The Subtle Art of English Ethnic Slurs


Ryanair, a cut-price airline, made serious managerial errors in predicting pilots’ leave time this fall, and had to cancel scores of flights. Here’s how the story was introduced, under the headline “Ryanair chief forced to grovel over cancellations,” in the tabloid newspaper Metro (front page, September 19):

Ryanair boss Michael O’Leary has promised compensation after the airline decided to cancel flights for up to 400,000 passengers over the next six weeks.

The Irishman made a frank apology yesterday for the ‘mess’ that saw some customers given just hours to make other plans.

The Irishman? Why not he, or O’Leary, or the CEO, all shorter than the Irishman?

O’Leary’s national provenance (like that of Ryanair) is widely known, but is totally irrelevant here. Yet the same gratuitous noun appeared again on September 22 (Metro, Page 5):

Michael O’Leary admitted to being a ‘clown’ yesterday but said he would not resign as Ryanair boss.

The controversial Irishman faced questions at the budget airline’s AGM …

Can’t they mention him without adding “Irishman” somewhere? I see only one conceivable purpose: to invoke your prejudices about the Irish. What would those be? Feckless, clownish, stupid, drunken, unreliable? I don’t know, but you’ve heard all manner of Irish jokes. The Metro is tapping into whatever stereotypes those jokes may have implanted in readers’ minds.

This is how the gentle, casual, deniable racism of the English works. Ethnic slurs can be subtly implied without benefit of tabooed words. Who could object to “Irishman”? The CEO is indeed Irish, after all. It’s not like the Metro called him a Paddy or a Mick. Unnecessary. Just slip in a nationality reference where it’s not relevant; job done. Ethnic slurring with perfect deniability.

I once sat with a senior University of California administrator at a dinner for the Board of Regents. He was frustrated over the views of one board member, and grumbled: “The man should be in a pub on the banks of the Liffey.” I was mystified for a moment, but soon managed the decoding. The Liffey flows through Dublin. The regent was American, of course, but had an Irish family name. And my dinner-table companion was born and raised in England. His first instinct when frustrated by a man with an Irish surname was to ethnically stereotype him. (As a cheery piece of bonding humor his remark was a remarkable failure: A quarter of a century later I still recoil at the memory of it.)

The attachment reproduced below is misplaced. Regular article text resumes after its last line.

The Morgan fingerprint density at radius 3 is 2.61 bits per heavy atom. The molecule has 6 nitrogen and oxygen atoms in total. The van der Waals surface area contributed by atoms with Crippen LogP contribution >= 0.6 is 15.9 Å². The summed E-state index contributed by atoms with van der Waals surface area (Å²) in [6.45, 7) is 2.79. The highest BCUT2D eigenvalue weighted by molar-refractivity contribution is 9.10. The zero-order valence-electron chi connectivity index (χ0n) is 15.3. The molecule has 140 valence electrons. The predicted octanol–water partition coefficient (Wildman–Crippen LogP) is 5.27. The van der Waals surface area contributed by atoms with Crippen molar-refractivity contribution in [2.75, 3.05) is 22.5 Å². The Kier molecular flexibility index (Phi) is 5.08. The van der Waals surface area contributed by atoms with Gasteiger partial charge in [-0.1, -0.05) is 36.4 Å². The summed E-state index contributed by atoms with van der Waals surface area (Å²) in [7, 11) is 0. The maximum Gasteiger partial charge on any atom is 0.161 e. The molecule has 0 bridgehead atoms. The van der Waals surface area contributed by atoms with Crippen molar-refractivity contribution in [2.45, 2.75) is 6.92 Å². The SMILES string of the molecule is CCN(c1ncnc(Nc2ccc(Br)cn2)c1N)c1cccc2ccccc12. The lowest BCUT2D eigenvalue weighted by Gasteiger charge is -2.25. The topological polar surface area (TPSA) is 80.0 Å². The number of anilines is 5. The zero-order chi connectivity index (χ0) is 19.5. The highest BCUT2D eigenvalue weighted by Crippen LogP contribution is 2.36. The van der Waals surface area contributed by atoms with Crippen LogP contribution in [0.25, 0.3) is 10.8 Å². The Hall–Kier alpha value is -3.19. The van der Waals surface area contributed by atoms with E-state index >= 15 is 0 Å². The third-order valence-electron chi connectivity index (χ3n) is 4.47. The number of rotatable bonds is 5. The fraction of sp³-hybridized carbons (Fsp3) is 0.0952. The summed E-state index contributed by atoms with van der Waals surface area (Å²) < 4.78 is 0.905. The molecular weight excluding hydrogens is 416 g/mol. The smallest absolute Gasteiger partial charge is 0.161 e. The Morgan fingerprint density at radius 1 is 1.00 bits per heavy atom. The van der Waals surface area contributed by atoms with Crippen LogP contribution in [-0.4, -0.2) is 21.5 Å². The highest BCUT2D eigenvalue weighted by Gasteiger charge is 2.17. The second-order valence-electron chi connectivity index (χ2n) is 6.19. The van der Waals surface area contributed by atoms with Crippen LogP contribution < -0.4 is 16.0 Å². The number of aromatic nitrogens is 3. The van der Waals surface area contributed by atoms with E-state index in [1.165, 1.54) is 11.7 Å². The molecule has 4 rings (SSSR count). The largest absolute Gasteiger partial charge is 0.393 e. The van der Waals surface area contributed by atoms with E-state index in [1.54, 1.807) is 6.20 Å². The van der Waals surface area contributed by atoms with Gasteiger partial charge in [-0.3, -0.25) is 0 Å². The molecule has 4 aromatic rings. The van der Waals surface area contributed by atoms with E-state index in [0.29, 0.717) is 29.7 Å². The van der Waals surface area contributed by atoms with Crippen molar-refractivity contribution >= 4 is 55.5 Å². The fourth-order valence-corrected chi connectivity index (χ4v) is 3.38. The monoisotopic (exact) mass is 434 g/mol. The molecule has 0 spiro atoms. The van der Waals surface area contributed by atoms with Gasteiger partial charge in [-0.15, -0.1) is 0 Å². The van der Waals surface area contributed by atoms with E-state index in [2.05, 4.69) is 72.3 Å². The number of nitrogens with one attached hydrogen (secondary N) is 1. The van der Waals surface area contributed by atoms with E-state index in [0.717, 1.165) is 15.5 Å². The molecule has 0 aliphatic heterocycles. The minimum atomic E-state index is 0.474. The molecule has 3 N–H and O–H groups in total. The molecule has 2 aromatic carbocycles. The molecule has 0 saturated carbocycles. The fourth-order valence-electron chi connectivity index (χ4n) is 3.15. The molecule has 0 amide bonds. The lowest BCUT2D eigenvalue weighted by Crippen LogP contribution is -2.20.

Decades ago I saw a story on the society page of a respectable British newspaper about a family of minor English nobility whose daughter had just married. Her new husband was a successful lawyer from Lagos. I’ve forgotten her name, but let’s call her Caroline. The headline said: “Caroline marries her Nigerian.” The sneer was unmistakable. That genitive pronominal determiner her, which has unambiguously possessive sense, is exactly what you would use if referring to a pet. (Senate Majority Leader Mitch McConnell is married to a woman who was born in Taipei, but would anyone today dream of referring to Elaine Chao as “his Taiwanese”? It’s unthinkable. I hope.)

There is a tendency for people to equate racial or ethnic slurring with the use of certain very familiar and highly inflammatory slur words. Much of the current interest in slurs within philosophy of language focuses on the use and semantic analysis of these terms — the ones that newspapers tend to mask out rather than expose to view. It is as if people think of slur words as like radioactive material, inherently harmful to everyone in the vicinity, context and intent being no defense. (Nor etymology: Recall the fascinating case of the word niggardly.)

Even when mention of such words is crucially relevant to a news story, they are concealed behind their lead shield of asterisks. I don’t think this is a sensible practice (see Geoff Nunberg’s intelligent arguments against it here), though it is so well entrenched now that it probably won’t go away. The Wheel-of-Fortune brain-teasers created by the masking impel us to try and reconstruct the words anyway, so the supposed psychic damage is not averted; and the practice can inhibit our right to know what people in the news actually said. (I saw a newspaper reference to someone talking about “p**** power” the other day, and had to puzzle out from context whether the vulgarity attributed power to the male or the female sexual organ.)

But whether or not it is sensible to attempt policing of offensive language through bans on specific words, it certainly will not be sufficient. Tabooed slur words are not a necessary component of racist speech or ethnic aspersions. A skilled English journalist can put even innocent demonyms like “Irishman” or “Nigerian” to work in the service of slurring.

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